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Security Audit for Patientory (PTOY) Token ICO

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CoinFabrik smart contract audit‘s team was hired to audit contracts written by TokenMarket for the PTOY Token ICO. The result of this security review is reflected in this document.

Audited Files

The contracts we audited are hosted at Github repository:


Commit hash f968cffe1abf4a3d96d6705ec1befd6cfec13ae3.

Vulnerabilities Found

Short Address Attack

The version reviewed of contract StandardToken which implements transferFrom and approve are not protected against the recently found vulnerability “ERC20 Short Address Attack”  (

We should note that the method transfer is protected for this attack.

They should verify the payload size that matches the size of the function parameters:

Should add onlyPayloadSize modifier to transferFrom and approve functions:

Refund tokens

The CrowdsaleToken does not provide a method to refund received tokens. There are cases when a user by mistake has sent token to a contract address. If the contract does not provide a method to recover those tokens, those tokens are held indefinitely by the contract, and cannot be retrieved and are effectively lost.

The following implementation allows the owner to return tokens to a specified address:


Functions transfer, transferFrom and approve return a boolean value. They use safeAdd and safeSub which throws on error conditions. This is inconsistent with the boolean return value, they should return false on failure. Also, ReleasableToken.sol uses modifier canTransfer which throws on error.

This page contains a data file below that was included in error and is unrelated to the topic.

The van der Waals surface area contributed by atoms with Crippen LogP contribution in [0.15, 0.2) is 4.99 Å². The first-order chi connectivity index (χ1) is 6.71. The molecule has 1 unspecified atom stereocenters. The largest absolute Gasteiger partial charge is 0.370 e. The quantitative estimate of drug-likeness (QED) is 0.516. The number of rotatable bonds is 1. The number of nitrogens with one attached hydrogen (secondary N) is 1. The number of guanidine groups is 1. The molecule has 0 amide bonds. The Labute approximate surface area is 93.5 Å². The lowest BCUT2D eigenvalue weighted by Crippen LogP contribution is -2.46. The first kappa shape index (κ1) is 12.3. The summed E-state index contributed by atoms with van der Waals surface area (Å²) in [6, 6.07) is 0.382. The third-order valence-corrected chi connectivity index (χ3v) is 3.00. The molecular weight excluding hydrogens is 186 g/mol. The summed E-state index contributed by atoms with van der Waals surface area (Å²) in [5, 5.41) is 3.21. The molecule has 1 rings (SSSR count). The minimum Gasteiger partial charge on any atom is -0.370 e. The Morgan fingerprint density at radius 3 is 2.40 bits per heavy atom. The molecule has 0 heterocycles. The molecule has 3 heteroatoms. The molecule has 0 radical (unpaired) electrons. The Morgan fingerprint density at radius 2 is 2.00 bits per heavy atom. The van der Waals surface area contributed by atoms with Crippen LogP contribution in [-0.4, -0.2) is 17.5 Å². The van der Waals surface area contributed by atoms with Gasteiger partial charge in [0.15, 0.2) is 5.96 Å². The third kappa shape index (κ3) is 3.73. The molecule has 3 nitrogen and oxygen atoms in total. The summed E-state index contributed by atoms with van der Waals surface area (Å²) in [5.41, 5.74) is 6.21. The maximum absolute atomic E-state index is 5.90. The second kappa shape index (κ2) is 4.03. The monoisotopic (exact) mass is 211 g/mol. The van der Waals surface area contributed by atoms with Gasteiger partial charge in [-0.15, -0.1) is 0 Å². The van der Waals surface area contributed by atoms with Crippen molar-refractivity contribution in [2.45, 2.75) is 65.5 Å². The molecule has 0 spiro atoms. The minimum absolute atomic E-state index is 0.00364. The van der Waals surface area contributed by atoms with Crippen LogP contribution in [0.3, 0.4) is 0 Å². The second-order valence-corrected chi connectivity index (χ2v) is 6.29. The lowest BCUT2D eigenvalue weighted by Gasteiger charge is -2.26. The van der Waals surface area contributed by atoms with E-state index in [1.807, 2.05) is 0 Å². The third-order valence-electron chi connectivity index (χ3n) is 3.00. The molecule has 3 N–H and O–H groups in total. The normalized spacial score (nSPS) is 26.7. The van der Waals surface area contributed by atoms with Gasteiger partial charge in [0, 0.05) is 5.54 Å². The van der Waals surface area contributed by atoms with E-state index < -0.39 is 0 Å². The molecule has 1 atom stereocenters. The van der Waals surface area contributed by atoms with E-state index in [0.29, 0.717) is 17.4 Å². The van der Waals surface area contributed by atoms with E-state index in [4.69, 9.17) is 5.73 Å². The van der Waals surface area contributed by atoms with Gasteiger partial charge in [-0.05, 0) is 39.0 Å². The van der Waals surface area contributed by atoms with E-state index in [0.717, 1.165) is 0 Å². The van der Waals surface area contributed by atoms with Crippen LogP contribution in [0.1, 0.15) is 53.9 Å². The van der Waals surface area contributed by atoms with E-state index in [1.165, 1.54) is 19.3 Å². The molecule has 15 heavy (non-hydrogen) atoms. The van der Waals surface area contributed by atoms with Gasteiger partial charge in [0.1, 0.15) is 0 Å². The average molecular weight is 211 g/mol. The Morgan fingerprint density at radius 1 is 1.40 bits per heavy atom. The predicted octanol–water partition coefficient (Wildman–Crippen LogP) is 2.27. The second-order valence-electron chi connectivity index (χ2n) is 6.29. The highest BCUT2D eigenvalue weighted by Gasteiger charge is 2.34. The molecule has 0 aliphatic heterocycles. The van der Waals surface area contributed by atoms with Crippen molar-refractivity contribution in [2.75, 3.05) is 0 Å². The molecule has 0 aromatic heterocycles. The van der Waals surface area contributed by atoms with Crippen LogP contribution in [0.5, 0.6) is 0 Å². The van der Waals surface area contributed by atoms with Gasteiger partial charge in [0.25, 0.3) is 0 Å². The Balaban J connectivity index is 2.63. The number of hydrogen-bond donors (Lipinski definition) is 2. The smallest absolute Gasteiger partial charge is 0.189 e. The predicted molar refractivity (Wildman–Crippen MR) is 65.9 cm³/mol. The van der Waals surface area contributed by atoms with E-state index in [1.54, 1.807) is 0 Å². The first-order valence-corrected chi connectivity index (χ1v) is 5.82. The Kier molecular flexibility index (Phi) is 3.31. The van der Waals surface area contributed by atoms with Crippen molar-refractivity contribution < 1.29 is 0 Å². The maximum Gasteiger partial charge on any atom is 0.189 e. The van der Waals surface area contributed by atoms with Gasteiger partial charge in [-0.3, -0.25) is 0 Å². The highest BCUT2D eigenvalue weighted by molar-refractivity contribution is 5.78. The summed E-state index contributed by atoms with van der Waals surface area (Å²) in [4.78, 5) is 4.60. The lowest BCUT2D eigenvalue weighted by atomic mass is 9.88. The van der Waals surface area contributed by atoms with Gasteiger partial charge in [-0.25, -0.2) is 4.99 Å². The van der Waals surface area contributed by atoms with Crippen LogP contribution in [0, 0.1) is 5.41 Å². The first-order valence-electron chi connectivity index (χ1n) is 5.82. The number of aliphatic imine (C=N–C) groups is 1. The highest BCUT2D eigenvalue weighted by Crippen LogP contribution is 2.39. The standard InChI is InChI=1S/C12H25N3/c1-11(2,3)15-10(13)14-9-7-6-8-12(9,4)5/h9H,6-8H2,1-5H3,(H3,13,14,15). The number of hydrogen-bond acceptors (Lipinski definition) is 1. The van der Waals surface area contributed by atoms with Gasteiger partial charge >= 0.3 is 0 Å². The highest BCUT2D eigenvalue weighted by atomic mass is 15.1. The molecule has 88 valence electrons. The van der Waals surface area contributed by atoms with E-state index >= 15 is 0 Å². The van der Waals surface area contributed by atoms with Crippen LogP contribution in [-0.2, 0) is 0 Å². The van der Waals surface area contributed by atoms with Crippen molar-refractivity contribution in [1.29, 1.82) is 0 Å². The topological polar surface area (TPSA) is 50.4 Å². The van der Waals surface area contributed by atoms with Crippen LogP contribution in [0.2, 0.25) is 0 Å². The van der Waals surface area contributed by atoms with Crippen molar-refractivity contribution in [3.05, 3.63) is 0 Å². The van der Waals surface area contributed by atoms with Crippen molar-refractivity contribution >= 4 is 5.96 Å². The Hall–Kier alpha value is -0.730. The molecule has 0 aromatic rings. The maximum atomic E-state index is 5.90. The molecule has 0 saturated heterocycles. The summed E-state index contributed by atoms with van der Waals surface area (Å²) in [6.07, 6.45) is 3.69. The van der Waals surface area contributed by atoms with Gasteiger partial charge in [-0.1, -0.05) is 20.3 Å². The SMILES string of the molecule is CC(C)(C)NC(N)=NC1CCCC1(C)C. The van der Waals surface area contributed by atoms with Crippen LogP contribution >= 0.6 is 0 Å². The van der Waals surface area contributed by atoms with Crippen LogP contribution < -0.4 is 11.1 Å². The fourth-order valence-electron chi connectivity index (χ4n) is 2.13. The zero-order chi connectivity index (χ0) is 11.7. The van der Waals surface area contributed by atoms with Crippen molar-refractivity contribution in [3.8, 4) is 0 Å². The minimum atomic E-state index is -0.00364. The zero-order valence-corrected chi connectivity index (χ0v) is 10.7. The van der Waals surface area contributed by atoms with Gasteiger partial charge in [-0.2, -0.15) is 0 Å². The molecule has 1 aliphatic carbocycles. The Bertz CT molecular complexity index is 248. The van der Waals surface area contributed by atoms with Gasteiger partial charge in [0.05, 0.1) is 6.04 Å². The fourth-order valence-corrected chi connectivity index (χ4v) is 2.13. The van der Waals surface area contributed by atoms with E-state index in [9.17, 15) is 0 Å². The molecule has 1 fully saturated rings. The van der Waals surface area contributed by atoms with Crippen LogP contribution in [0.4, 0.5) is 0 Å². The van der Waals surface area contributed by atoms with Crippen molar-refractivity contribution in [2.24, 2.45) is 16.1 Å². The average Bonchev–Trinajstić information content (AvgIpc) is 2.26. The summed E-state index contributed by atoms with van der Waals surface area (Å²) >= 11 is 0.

Solidity Version

MintableToken.sol v0.4.6
CrowdsaleToken.sol v0.4.8
ReleasableToken.sol v0.4.8
UpgradeableToken.sol v0.4.8

We recommend using v0.4.11 or above since these versions are vulnerable to ConstantOptimizerSubtraction (low-severity)

Duplicated code (minor)

There are two implementations of secure mathematical operations, one in the SafeMath contract and another in the SafeMathLib library.

Having duplicated code perform the same operation it increases the cost of the deployment of the contract unnecessarily. Duplicated code might cause subtle bugs that are hard to debug and from an engineering perspective it increases the burden of testing and reviewing.

In this contract the functionality is almost identical and should not cause problems, beyond an increase in deployment costs.

Implemented improvements

Protection for double spend on approval

Tokens that implement the standard ERC20 are subject to a double spend attack when the user A approves a limit to user B by mistake, and tries to fix calling again with a new limit. If the user B retrieves the tokens between calls it will be allowed another extraction.

The contract code provides a protection against this attack. To modify an address extraction limit it first should be reset to zero. It also provides two methods addApproval and subApproval, that are not part of the ERC20 standard, that provide functionality to alter the limit without the risk of the double spend attack.

Short address attack

The methods transfer, addApproval, and subApproval are reasonably protected against the double spend attack.